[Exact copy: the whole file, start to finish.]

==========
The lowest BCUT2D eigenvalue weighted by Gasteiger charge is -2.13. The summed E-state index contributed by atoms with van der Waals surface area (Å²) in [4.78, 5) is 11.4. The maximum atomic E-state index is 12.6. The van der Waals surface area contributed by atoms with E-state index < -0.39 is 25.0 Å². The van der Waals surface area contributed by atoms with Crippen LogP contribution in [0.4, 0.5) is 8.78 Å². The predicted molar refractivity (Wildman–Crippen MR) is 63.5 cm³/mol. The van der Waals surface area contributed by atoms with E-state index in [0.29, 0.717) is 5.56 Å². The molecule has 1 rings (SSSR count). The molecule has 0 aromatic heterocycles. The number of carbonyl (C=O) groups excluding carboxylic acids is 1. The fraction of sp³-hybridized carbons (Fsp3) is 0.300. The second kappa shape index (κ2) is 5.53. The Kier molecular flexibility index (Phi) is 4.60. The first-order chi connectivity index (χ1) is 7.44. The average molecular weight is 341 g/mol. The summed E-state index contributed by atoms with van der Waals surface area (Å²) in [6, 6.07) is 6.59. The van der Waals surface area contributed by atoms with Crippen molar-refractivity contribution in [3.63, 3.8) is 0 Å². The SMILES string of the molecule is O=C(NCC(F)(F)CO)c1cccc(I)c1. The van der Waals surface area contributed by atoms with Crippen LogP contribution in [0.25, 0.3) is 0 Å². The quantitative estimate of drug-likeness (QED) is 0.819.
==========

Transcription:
The lowest BCUT2D eigenvalue weighted by Gasteiger charge is -2.13. The summed E-state index contributed by atoms with van der Waals surface area (Å²) in [4.78, 5) is 11.4. The maximum atomic E-state index is 12.6. The van der Waals surface area contributed by atoms with E-state index < -0.39 is 25.0 Å². The van der Waals surface area contributed by atoms with Crippen LogP contribution in [0.4, 0.5) is 8.78 Å². The predicted molar refractivity (Wildman–Crippen MR) is 63.5 cm³/mol. The van der Waals surface area contributed by atoms with E-state index in [0.29, 0.717) is 5.56 Å². The molecule has 1 rings (SSSR count). The molecule has 0 aromatic heterocycles. The number of carbonyl (C=O) groups excluding carboxylic acids is 1. The fraction of sp³-hybridized carbons (Fsp3) is 0.300. The second kappa shape index (κ2) is 5.53. The Kier molecular flexibility index (Phi) is 4.60. The first-order chi connectivity index (χ1) is 7.44. The average molecular weight is 341 g/mol. The summed E-state index contributed by atoms with van der Waals surface area (Å²) in [6, 6.07) is 6.59. The van der Waals surface area contributed by atoms with Crippen molar-refractivity contribution in [3.63, 3.8) is 0 Å². The SMILES string of the molecule is O=C(NCC(F)(F)CO)c1cccc(I)c1. The van der Waals surface area contributed by atoms with Crippen LogP contribution in [0.25, 0.3) is 0 Å². The quantitative estimate of drug-likeness (QED) is 0.819.